“This is how it goes,” I said cheerily to Joel, “just when you give up all hope of getting a lift, when you are in the depths of despair – somebody stops.” Joel didn’t reply as he still had the microphone on and was recording the conversation, the sounds, the vibe of hitchhiking.
Ten minutes later we were at the side of the road again, at the first service station north of London. The driver was going to Luton, a small city he said was full of immigrants like him, and he left us at a big petrol station where we would surely get a lift up north. The difference now was that there was no turning back to the nearby underground station; we were on the motorway and all we could do was go on to the next town.
More time passed. We got deeper into the night. Very few vehicles passed and some of them gave us dirty looks. When drivers stopped to get fuel I would ask them for a lift but they mumbled excuses, and stared at their shoes. I resigned myself to a long and miserable night of being rejected. Joel was still happy; he was getting plenty of background sounds and was enjoying his first hitching excursion.
Just as I was giving up all hope of getting a lift, a flash little Audi sports car stopped. “Too good to be true,” I thought “People in flash cars never pick up hitch hikers.”
Despite these negative thoughts I raced up to the driver and he looked at me, as if for the first time. He didn’t zoom off, as most drivers would have done. I showed him my cardboard sign with the word M6 on it, and said we’re going to Liverpool. Could he give us a lift to the next town?
“I’m going to Manchester,” he said, “hop in!”
As I squeezed my vast rucksack into the narrow seats behind the driver I couldn’t believe our luck: we were going to Manchester, which is only half an hour train ride from Liverpool. And we were in a flash car! My faith in human nature, and in hitchhiking, was instantly restored.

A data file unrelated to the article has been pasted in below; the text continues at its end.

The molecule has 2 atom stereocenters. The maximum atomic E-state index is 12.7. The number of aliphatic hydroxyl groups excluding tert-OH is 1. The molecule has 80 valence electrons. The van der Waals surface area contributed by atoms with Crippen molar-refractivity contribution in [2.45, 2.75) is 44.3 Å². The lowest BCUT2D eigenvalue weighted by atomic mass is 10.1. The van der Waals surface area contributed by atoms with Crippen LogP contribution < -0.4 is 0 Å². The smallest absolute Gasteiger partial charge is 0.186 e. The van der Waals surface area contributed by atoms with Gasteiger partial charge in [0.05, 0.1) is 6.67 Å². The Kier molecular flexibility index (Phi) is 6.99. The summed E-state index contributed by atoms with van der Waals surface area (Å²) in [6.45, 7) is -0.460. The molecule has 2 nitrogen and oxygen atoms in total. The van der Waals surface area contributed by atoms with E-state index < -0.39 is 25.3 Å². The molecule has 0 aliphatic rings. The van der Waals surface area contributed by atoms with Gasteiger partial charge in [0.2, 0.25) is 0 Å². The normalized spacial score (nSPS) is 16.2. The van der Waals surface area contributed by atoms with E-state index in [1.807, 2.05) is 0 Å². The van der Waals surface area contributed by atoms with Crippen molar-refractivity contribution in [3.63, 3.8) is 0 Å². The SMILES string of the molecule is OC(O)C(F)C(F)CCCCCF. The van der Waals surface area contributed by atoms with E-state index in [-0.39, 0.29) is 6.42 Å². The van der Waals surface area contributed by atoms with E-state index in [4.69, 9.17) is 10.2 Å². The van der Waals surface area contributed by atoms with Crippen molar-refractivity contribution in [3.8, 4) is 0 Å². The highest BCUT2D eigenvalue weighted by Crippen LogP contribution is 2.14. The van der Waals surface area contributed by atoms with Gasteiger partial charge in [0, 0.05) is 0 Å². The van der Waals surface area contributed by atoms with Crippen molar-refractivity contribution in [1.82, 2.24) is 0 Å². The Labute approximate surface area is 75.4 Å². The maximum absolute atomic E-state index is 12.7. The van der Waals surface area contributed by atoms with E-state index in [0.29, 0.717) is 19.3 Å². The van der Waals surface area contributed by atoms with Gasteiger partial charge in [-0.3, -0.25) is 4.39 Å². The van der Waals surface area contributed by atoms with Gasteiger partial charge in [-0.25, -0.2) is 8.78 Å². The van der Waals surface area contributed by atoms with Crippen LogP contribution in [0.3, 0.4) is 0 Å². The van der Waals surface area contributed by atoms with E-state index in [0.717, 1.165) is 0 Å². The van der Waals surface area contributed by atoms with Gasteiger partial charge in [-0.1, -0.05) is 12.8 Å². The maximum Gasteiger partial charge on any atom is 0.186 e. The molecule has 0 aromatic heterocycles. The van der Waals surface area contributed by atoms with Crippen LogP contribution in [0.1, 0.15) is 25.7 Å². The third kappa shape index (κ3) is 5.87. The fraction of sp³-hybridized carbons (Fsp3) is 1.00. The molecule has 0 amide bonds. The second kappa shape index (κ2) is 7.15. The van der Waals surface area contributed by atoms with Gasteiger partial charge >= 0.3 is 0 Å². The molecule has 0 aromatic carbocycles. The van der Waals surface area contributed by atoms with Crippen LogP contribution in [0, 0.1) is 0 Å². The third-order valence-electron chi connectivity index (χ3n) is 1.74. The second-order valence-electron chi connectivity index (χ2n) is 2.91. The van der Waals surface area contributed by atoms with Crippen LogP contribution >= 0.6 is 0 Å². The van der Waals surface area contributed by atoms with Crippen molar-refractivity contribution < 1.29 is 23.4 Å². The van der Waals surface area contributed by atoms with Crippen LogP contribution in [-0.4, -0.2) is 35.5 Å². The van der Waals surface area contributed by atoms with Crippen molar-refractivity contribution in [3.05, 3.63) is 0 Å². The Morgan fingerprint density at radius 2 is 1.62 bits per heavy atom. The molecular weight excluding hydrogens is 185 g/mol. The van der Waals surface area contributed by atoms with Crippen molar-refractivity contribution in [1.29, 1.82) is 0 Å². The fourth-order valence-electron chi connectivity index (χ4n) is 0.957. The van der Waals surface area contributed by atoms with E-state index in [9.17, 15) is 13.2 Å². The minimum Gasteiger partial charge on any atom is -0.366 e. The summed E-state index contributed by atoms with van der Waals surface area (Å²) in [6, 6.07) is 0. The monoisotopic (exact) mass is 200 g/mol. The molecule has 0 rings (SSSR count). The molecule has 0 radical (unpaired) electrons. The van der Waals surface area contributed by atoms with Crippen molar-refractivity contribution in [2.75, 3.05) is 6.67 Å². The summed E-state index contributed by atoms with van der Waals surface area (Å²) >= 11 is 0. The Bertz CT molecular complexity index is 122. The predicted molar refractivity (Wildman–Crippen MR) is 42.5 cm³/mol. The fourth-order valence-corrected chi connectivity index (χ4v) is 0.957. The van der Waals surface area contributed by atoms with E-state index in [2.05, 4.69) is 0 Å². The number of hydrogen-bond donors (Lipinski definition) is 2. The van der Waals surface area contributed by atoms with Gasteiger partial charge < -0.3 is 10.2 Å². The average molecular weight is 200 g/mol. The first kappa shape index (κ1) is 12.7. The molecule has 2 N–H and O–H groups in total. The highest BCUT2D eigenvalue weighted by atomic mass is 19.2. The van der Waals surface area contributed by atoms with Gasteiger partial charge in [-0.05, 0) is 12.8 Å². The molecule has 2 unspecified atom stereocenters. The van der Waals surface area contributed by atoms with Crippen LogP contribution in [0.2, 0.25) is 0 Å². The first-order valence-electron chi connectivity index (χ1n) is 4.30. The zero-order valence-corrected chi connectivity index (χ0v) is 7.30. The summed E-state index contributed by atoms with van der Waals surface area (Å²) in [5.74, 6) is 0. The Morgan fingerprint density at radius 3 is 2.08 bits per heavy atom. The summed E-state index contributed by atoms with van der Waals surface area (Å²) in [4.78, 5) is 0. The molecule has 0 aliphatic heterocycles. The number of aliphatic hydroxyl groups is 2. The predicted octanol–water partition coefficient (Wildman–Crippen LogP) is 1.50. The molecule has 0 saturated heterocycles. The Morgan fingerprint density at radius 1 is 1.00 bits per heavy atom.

Our driver introduced himself as Ali and didn’t mind being interviewed by Joel. It was the first time he had ever picked up hitchhikers and did so because we “looked honest.” He told us he was an oil and gas engineer and had been in London for the weekend, visiting friends.
Ali seemed like a typical Mancunian – direct, friendly and witty – but as we ate up the miles he told us his backstory: he was from Iraq. He had left that war-torn country when he was ten years old, in the back of a car, across the Western Desert to Jordan. His father was a doctor, got a job with the NHS and they integrated easily into the British education system.
He left us at a railway station by Manchester Airport. By breakfast time I was in Liverpool and Joel was on his way back to London. Ali’s generosity in spirit stayed with me for several days – he went out of his way to leave us at a station – and I reflected how important migrants are for British society.
I had realized this in London where every bar, restaurant and shop seemed to be staffed by a migrant – how would the capital function without them? Meeting Ali made me wonder how many of the newcomers to our country get higher education, do important jobs and integrate into their local community? Like most modern economies, the population of Britain is ageing and we need all the young people we can get – especially if they are as motivated and driven as people like Ali.
You can hear the Radio 4 Programme I mention above here: http://www.bbc.co.uk/programmes/b06qj74f